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4 Takeaways From Female Law Profs’ Equal Pay Settlement


Last month, a Colorado federal judge approved a deal in which the University of Denver agreed to institute salary increases and pay $2.66 million to settle an equal pay lawsuit filed by the U.S. Equal Employment Opportunity Commission on behalf of seven female professors. The EEOC took up the case after investigating a charge of sex discrimination in compensation made by Sturm College of Law professor Lucy Marsh. A 2012 letter from the law school had observed pay differences between male and female professors several years before the filing of the complaint. However, the law school did not take steps to address the gap, and further salary increases widened it. Marsh, the lowest-paid professor, then filed a charge with the EEOC.

The agreement’s terms include significant injunctive provisions in a six-year consent decree. Below are four key takeaways from the agreement:


1.  Detailed Consent Decrees Remain An Important Enforcement Tool for the EEOC

The consent decree is one of the EEOC’s key enforcement mechanisms. Its motivating concept is long-term change to corporate structures through agreed-upon measures of equitable relief. While a consent decree does not require an admission of liability, it is a settlement with strings: The employer must follow continued procedures for compliance. Consent decrees have been used as remedial measures since the civil rights era. Their progress is often confidential, which can impede analysis of their effectiveness, although in other areas such as police department reform there is some evidence that consent decrees have led to fewer lawsuits filed against the entities that have used them.

The breadth of the injunctive relief in consent decrees signed by the EEOC varies. The Institute for Women’s Policy Research created a database of 500 consent decrees that became effective during the years 2000 to 2008; of these, they reported only 39 decrees in cases claiming unequal pay based on sex. Some required only basic training, policy revisions and posting of notices. In others, the requirements were more directed, including the creation of new job classification systems, standardized recruitment procedures, and performance appraisal and evaluations schemes.

In Marsh, the goal was long-term pay parity at the law school regardless of sex. Its 34-page consent decree includes the following equitable provisions: (a) an injunction against the university from retaliation against the plaintiffs and from engaging in sex discrimination in compensation; (b) revised university policies and an informational campaign regarding anti- discrimination and complaint reporting procedures; (c) advanced notice to law school professors of evaluation criteria and methods for compensation increases; (d) disclosure of salary and compensation data to tenured, tenure-track and long-term law school faculty; (e) an annual compensation equity study to be made accessible to the EEOC for monitoring; (f) use of an independent consultant to review complaint reports, advise and make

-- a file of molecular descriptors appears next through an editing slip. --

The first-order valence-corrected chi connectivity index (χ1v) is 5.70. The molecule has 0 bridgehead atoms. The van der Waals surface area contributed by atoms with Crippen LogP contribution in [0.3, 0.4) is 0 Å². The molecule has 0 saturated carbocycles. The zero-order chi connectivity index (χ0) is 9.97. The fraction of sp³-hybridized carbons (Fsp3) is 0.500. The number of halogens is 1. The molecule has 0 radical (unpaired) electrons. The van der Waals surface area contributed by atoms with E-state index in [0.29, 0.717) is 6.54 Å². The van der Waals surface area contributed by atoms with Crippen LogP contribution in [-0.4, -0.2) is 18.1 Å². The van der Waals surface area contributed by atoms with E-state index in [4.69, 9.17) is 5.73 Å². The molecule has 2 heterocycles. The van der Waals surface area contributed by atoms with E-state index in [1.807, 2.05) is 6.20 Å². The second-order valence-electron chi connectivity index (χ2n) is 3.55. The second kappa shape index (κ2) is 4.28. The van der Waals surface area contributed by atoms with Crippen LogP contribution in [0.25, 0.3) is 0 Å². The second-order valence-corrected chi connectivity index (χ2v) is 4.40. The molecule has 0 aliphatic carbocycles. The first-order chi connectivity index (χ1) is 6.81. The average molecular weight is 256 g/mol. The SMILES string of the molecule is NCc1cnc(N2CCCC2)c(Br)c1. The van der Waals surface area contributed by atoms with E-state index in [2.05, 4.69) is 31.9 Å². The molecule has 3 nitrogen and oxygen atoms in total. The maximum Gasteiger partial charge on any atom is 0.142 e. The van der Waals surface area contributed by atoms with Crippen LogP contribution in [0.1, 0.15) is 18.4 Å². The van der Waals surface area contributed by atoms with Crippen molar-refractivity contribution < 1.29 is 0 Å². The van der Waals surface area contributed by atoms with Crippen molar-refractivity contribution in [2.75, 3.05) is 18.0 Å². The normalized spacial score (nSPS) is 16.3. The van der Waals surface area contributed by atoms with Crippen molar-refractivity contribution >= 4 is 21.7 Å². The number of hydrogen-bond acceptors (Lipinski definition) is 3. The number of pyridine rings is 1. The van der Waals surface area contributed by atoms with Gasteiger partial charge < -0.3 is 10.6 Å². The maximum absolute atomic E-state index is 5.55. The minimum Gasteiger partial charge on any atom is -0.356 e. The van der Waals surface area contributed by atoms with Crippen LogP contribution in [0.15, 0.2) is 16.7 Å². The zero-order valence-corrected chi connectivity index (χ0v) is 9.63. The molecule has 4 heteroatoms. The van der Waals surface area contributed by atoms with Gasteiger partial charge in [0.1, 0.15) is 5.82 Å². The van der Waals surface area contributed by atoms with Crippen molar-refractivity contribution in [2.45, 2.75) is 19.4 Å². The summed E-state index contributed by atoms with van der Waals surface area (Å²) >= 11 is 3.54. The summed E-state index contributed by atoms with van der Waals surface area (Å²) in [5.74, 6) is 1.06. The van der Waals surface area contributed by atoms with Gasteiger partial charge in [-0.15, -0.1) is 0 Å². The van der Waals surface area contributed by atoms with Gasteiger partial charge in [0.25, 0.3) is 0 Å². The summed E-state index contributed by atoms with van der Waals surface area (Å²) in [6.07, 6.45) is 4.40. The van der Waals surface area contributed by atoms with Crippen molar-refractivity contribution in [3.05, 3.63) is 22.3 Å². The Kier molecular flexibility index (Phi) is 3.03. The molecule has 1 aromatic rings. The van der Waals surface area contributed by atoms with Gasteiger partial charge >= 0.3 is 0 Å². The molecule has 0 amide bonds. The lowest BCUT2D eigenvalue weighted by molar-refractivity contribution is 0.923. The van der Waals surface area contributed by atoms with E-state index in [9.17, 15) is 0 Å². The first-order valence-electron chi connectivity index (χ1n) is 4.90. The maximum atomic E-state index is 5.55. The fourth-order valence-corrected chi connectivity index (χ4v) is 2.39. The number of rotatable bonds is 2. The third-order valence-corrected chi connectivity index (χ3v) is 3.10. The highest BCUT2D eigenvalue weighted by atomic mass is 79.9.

recommendations regarding evaluation criteria to use in a range of compensation setting from salaries to stipends to chair appointments; (h) trainings including orientation on the consent decree to human resources staff, and an annual equal employment opportunity, or EEO, training to all employees of the law school, with particular requirements regarding the amount of time spent on sex discrimination; (i) posting of a notice about the lawsuit; and (j) semi-annual reporting and other record-keeping requirements.

A number of these provisions are particular to the university setting, and contain detailed provisions on timing, training topics and other subjects. This may signal a willingness by the EEOC, and employers, to be more involved in drafting more specific and creative injunctive measures targeted to the precise issues involved in the case.


2.  Watch For the Intervenors and Opt-Ins

 Equal pay lawsuits may be brought individually, by groups of plaintiffs, or even by representative or class action. The Marsh case was initially brought by a solo plaintiff, professor Lucy Marsh. After the EEOC filed suit, six other professors requested, and were permitted, to intervene in the case. The addition of new complainants has been seen in other sex discrimination and harassment claims brought by law firm partners and actresses. These high-profile employees have significant reputational currency, and may not wish to be the first to make sex-based claims against their employer. However, watch for the intervenors and the opt-ins. With recent increased attention and acknowledgment of unequal treatment of the sexes in the workplace, such high-profile plaintiffs may be more readily willing to join a lawsuit after its initial filling, or may want to see if a particular lawsuit will gain traction or pubic support before joining in.